WCKR SPGT was formed in 1981 in Claremont and began recording and performing the following year. Their first live show was staged at the Bradbury House on 10th Street in Claremont, setting off a long chain of events in and around the Claremont area. Many of WCKR SPGT’s most memorable performances have occurred at the Claremont Colleges including a show on the steps of Garrison Theater, performances at The Grove House, The Wash, The Motley, and numerous appearances on KSPC. WCKR SPGT has provided music for art installations, musical theater performances, and a philosophy class for a unit on art and aesthetics. Over the years WCKR SPGT has also performed in the Claremont Village at Rhino Records, The Press, and once on the steps of the Claremont City Hall for the “Celebration of 9-17-11”.

Since 1993, the members of WCKR SPGT are: Joel Huschle, Mark Givens, Dave Carpenter, and Kyle Brodie. This versatile and unpredictable act has toured as a rock and roll band, presented performance art rock operas, and built themselves into an 8' x 8' box onstage. Their recordings, of which there are over 1,000 songs and more than 50 full-length albums, are quite varied and include experimental soundscapes, punk rock, pop songs, anthemic fist-pumping sing-alongs, improvisational rock and roll, and hip hop. A plethora of musicians have been a part of WCKR SPGT at one time or another, sometimes as band members, other times forming related side projects. Current members of WCKR SPGT likewise have played in a wide variety of musical acts and continue to advocate for the Claremont music scene however possible.

An unconventional group of artists with a quirky, often controversial sense of humor, WCKR SPGT has remained a vital force deep beneath the underground scene in Southern California’s Inland Empire. Whatever shapes the music takes, WCKR SPGT’s unique outlook and avant-garde humor slices through the heart of it all.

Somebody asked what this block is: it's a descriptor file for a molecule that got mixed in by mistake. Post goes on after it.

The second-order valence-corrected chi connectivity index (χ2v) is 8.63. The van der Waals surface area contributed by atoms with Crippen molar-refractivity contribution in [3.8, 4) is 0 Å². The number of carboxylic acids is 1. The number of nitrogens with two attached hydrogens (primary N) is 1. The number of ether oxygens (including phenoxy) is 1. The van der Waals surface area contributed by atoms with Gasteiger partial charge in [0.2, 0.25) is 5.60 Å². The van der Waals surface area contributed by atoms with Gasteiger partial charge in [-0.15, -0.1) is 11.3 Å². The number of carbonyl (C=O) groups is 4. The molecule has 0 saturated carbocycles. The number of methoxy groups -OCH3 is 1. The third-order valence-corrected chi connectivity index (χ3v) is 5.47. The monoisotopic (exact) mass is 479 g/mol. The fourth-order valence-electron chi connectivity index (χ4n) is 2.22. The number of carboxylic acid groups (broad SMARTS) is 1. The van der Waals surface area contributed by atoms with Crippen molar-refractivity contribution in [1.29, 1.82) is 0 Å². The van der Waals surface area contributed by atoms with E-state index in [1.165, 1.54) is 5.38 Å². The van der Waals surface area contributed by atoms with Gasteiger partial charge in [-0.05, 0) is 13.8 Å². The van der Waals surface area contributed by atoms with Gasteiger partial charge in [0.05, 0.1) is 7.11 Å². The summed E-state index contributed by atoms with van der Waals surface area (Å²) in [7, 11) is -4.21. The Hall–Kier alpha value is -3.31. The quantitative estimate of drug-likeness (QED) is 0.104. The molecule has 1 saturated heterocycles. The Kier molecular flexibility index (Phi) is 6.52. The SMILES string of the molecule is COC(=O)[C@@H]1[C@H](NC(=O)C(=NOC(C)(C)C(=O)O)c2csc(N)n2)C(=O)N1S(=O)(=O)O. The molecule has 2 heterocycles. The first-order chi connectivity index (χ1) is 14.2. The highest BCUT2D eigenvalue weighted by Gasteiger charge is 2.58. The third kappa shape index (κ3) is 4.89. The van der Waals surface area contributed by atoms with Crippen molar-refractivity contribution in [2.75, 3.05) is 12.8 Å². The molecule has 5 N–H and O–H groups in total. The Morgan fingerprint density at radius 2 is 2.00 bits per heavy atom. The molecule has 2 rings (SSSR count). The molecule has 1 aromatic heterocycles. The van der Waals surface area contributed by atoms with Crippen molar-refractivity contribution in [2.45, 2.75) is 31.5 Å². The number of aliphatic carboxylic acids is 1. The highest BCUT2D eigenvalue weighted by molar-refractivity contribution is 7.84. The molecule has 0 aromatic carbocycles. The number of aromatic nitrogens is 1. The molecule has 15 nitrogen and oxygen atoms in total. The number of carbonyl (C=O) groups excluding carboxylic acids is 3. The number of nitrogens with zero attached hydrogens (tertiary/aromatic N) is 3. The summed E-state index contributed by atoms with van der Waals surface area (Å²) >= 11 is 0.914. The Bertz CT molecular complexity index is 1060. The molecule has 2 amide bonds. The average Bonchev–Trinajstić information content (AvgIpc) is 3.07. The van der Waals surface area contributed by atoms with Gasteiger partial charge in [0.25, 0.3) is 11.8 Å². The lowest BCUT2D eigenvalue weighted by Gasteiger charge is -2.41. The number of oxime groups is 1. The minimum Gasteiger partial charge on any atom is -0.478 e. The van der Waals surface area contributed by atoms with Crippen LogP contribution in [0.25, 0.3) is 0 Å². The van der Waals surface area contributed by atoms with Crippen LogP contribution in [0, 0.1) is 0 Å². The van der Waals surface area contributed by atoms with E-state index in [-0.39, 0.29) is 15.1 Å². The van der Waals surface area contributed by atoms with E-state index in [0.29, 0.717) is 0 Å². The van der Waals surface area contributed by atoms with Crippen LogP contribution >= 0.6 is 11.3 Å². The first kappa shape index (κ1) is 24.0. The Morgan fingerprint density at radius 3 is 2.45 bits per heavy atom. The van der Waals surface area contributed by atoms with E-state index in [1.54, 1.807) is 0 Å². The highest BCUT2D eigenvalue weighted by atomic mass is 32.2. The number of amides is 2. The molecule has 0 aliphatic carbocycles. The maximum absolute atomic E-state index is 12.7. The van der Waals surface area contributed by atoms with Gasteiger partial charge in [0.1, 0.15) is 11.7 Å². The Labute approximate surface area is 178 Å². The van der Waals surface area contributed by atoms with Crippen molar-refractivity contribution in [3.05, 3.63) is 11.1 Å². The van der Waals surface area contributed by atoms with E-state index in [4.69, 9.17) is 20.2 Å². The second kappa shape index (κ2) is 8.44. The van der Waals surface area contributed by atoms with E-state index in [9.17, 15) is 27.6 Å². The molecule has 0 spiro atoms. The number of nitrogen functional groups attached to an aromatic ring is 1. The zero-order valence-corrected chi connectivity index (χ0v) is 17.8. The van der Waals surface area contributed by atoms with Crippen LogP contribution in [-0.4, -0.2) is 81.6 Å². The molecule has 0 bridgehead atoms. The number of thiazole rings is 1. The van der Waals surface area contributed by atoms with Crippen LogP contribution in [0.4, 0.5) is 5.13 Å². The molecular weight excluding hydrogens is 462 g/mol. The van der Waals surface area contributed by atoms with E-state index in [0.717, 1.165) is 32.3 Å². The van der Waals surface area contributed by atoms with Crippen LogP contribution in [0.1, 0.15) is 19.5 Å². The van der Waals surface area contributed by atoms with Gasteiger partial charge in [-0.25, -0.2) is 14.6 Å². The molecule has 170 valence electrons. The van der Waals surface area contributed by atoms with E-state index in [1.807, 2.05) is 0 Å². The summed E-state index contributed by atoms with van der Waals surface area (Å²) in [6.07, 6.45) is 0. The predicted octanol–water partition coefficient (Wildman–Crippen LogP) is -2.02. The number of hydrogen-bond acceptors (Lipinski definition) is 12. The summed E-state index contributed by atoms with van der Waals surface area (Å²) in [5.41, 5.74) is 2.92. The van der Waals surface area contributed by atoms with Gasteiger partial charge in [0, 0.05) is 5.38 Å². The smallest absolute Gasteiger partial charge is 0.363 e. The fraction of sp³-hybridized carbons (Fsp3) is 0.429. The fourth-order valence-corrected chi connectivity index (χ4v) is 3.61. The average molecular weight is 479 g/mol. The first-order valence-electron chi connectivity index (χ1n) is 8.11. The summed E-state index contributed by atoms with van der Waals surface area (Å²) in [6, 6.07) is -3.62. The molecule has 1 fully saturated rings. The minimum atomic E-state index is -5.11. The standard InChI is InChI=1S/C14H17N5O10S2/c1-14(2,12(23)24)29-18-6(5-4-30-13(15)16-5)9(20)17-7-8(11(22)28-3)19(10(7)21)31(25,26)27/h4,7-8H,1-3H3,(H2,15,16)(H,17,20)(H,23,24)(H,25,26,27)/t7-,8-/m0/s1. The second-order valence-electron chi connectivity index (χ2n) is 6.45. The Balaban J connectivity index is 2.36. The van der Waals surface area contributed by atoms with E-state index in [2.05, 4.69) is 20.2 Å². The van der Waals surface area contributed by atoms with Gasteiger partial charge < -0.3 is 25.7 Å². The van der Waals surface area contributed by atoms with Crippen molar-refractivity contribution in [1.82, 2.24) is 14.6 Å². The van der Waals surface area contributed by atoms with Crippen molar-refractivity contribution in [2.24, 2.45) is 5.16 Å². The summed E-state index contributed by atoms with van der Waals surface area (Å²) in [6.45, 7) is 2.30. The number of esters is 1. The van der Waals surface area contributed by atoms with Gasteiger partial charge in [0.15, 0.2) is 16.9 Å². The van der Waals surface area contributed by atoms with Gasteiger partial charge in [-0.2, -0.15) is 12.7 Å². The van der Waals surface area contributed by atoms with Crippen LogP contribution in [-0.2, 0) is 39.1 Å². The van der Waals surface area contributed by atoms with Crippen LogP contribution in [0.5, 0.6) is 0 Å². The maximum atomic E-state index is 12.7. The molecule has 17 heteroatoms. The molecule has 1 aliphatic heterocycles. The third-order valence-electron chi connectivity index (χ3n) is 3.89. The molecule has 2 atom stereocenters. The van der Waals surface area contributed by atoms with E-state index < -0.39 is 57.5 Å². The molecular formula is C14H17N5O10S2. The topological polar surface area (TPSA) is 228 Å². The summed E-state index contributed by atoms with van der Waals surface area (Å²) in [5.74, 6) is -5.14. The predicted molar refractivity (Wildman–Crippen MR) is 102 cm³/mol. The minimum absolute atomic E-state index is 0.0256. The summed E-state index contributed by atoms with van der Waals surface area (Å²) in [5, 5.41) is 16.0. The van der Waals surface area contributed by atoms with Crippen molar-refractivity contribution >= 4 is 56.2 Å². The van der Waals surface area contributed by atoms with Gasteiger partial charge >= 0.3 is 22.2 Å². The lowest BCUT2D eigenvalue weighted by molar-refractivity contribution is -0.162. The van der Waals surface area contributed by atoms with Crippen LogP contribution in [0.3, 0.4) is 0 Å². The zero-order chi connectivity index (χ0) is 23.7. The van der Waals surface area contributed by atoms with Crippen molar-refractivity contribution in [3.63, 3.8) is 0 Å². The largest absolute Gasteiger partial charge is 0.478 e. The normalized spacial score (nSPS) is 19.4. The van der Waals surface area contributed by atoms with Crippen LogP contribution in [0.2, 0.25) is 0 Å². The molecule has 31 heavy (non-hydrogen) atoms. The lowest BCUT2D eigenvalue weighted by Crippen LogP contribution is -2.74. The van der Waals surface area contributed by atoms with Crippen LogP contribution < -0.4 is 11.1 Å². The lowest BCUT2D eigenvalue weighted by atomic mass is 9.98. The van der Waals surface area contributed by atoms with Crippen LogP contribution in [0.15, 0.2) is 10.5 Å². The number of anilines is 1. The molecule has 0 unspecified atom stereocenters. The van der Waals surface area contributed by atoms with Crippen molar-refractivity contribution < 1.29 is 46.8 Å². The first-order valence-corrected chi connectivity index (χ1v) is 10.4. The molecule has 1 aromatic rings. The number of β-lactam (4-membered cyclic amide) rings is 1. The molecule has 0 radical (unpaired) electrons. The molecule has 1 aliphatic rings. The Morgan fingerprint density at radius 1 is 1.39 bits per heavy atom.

WCKR SPGT band members:

JOEL HUSCHLE (singer and songwriter)

(see Joel Huschle)

MARK GIVENS (guitar)

Mark Givens was born in Pomona and raised in Claremont. He spent 10 years in Wisconsin around the turn of the century, returning to the warmer climate of Southern California to raise his children. Mark’s wife is a mathematician and he owns an independent book publishing company called Pelekinesis. Mark and his family live in Upland and maintain deep connections to Claremont.

Primarily known for playing guitar in WCKR SPGT, since 1980, Givens has also released ten albums under the name Cash Nexus. He continues to record and perform as Cash Nexus and has even occasionally appeared on WCKR SPGT recordings under the Cash Nexus moniker. Givens was also a member of The Mistaken with Gregg Turner (Angry Samoans), playing bass from 1985 to 1987 and played keyboards and created visual art for Desperation Squad from 1985 to 1989. Givens recorded under the T.H.U.D. moniker from 1989 to 1999, creating soundscape and sound collage recordings that resulted in an additional seven records. As one half of The Congress from 1985 to 2006, along with John Darnielle (The Mountain Goats), six more full-length releases were produced. Chicken Damage, a project with Roger Gee, released recordings in 1993. 

Over his musical career, Mark's interest in sound manipulation and recording methods resulted in extensive experimentation with tape decks and natural environments, coalescing in primitive multi-layered recording techniques that carried on far longer than their usefulness dictated. His music and performance projects have always been able to find an outlet in the receptive and creative underground of the Claremont music scene. As Givens mentions, “Through it all, Claremont has been the foundation upon which to build - the stage, the platform on which a million ideas have been launched and a million more wait in the wings.”

“You can't throw a rock without hitting an artist or musician in Claremont. Please don't throw rocks.” 


Dave Carpenter was born in Pomona and raised all over Southern California, mostly in well-carpeted houses. He settled in Claremont first as a teenager and then again as an adult, leaving and returning for the same reason: the irresistible caterwaul of the nearby city. Dave currently works as a greet card writer, writing thank you cards. He got into music in order to attend parties without needing to talk to people, only to discover that in Claremont you only have to pretend to talk to them, because they already know. Carpenter believes that Claremont’s musical future will be bright to the extent that it continues to rediscover and redefine itself through a FYF brio and DIY ethic. While remaining heartbreakingly true to WCKR SPGT through the years, Dave has also briefly played with Desperation Squad and The Electric Love Bunnies.